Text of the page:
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According to the US Constitution all appropriation bills must originate in the House of Representatives.

Yet, I just read a news story that described the Senate as passing a "Senate appropriation bill". How is this possible? Is the US Congress just ignoring the Constitution to do this?

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    related, Obamacare, which was argued was a tax, originated in the Senate. – user1873 May 13 '16 at 15:54
  • @user1873 I wonder why no one - notably republicans - haven't challenged this point? – Insane May 14 '16 at 8:08
  • @Insane Nevermind. They did. They lost. – Insane May 14 '16 at 8:23
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According to the US Constitution all appropriation bills must originate in the House of Representatives.

No they don't. It says:

All Bills for raising Revenue shall originate in the House of Representatives; but the Senate may propose or concur with Amendments as on other Bills.

Raising revenue means taxes. Appropriations bills are not raising revenue.

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    Hmm, a subtle distinction. – Tyler Durden May 13 '16 at 14:05
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    And subtle is where lawyers make their money – Stevetech May 15 '16 at 7:51
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The term "appropriations" may be the source of confusion here. In the US government, appropriations is the term they use for allocating budgeted money to specific spending. So the overall budget may allow for $500 billion in defense spending. The defense appropriations bill would say things like $50 billion for new bombers; $5 billion to maintain the existing nuclear missiles; $40 billion for submarines; etc. Note that appropriations bills will usually go into more detail than that.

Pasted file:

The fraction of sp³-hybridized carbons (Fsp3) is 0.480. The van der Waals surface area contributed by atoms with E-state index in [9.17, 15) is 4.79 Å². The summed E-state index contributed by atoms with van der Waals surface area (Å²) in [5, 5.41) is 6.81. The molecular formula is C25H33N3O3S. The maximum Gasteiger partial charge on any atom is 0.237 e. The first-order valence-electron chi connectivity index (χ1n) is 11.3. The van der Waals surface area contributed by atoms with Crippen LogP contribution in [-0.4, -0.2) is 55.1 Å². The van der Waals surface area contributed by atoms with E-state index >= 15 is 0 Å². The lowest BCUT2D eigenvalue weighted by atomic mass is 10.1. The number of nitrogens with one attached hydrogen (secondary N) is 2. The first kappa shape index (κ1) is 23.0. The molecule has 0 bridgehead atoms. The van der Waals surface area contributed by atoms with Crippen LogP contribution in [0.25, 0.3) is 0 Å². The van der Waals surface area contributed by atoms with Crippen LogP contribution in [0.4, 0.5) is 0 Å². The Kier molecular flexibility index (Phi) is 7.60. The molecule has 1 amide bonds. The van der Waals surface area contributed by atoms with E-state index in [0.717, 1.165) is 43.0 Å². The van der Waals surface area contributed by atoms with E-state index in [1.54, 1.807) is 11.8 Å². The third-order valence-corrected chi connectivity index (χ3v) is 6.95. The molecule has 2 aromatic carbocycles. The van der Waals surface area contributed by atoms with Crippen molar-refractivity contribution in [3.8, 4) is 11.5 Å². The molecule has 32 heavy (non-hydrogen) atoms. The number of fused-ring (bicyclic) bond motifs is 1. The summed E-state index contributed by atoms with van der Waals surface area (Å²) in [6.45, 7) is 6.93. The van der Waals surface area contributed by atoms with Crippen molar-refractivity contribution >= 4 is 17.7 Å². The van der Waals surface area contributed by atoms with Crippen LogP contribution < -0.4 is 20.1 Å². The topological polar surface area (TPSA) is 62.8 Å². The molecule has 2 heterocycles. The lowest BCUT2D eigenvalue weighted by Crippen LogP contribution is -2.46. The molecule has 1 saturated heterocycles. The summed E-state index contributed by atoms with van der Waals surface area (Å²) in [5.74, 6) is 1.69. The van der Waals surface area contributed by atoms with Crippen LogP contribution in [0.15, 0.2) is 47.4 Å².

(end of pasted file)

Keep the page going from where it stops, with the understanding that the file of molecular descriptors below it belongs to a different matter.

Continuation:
An appropriations bill is exactly the kind of thing that can originate in the Senate.

Note that there is a separate issue that the Senate regularly ignores the rule against originating a tax bill by replacing an existing bill that modifies taxes in its entirety. The standing ruling is that this is allowable under the constitutional phrase "concur with amendments". This has nothing to do with appropriations, which occur after the money has been budgeted (which may require tax changes) and before it is spent (generally by the executive branch).

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Usually, both houses of congress will pass their own non-binding budget resolutions, which are then used to draft a joint budget resolution that will be voted on and passed by both houses. This final bill originates in the house. But, because of the aforementioned process, the Senate can and does play an influential role in determining the federal budget. Any modifications the Senate makes to that bill, even if they were very extensive and essentially constitute an entirely new bill, are considered amendments of the house bill. It is common for people to casually refer to proposed Senate budget amendments as the "Senate budget bill."

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  • But that doesn't apply here. Appropriations bills (as the term is used in the US government) aren't budget bills. They don't impact taxes in any way. They are spending bills. They appropriate money from general revenues within the guidelines set in budget bills. – Brythan Jul 30 '16 at 3:29
  • Doesn't the executive propose the budget bill to the houses? Or drafts a bill for members of the two houses to propose? – einpoklum May 1 '17 at 22:36

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